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Defining territorial rights in a franchise agreement

by on General

Opening a franchise is a dream come true for many aspiring entrepreneurs, especially if your hard work – up until now – has mostly helped pad someone else’s bank account. But the potential success of your new venture greatly depends on the terms of your franchise agreement.

You have researched prospective franchises and found a popular product or service that is lacking in your area, and one that hopefully fits your passion. However, before signing the agreement, it is essential to understand whether you will have exclusive territorial rights.

Assessing your territory

The biggest advantage of choosing a franchise is having access to a successful brand with time-tested, proven procedures and practices and marketing support. But your business can suffer if another franchisee or the franchisor encroaches – or starts selling in your territory.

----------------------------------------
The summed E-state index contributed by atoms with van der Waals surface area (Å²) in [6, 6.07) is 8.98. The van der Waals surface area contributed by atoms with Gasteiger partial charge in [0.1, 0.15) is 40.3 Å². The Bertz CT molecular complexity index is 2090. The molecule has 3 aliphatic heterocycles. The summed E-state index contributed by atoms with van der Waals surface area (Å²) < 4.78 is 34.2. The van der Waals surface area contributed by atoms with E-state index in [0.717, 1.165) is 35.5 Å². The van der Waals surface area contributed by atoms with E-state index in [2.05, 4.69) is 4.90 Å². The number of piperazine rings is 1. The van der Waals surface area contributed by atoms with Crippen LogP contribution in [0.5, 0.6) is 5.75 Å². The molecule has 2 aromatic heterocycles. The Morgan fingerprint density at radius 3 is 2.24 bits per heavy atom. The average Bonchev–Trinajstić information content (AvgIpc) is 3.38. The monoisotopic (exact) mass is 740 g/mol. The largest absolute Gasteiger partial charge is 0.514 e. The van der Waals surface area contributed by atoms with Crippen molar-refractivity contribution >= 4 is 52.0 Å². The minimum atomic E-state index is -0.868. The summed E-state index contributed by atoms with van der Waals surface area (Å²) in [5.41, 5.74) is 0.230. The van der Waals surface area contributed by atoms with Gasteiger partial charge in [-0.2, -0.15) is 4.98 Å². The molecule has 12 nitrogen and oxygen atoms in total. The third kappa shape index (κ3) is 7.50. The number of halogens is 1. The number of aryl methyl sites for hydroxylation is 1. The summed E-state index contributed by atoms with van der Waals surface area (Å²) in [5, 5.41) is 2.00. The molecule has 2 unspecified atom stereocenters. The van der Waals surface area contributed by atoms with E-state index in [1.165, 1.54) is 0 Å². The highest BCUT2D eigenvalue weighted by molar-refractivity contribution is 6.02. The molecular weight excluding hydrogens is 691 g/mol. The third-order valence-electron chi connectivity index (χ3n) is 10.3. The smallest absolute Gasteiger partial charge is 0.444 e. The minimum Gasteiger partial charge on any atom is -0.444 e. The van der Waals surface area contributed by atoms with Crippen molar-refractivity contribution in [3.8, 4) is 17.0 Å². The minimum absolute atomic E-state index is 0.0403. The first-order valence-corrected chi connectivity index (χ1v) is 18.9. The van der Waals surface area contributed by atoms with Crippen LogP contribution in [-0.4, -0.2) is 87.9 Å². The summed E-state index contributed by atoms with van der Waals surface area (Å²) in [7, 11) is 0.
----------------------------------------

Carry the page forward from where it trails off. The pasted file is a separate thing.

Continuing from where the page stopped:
Remember that franchisors make money by adding franchisees. However, most successful brands maintain a balance to meet the demand for their product in a given marketplace. They understand that, in most cases, protected territories help franchisees, which benefits everyone in the long run.

The first place to look to determine whether you have an exclusive or protected area is Item 12 of the Franchise Disclosure Document (FDD). Franchisors must disclose the territory and if they have exclusive territorial rights.

Craft a comprehensive franchise agreement

While the FDD contains crucial information supplied by the franchisor, the territorial rights must be clearly spelled out in the franchise agreement. You can avoid potential headaches by consulting with an experienced franchise law attorney who can spot red flags and understand how to negotiate these complicated contracts.

Depending on your market and the brand, a territory may be defined by population, zip codes, demographics, marketing area, online sales, location, etc. Some franchisors may require specific requirements to maintain that exclusivity, like sales quotas. While some franchisors may be less willing to negotiate these terms, having a lawyer focused on franchise law can help you achieve a result that works for both parties.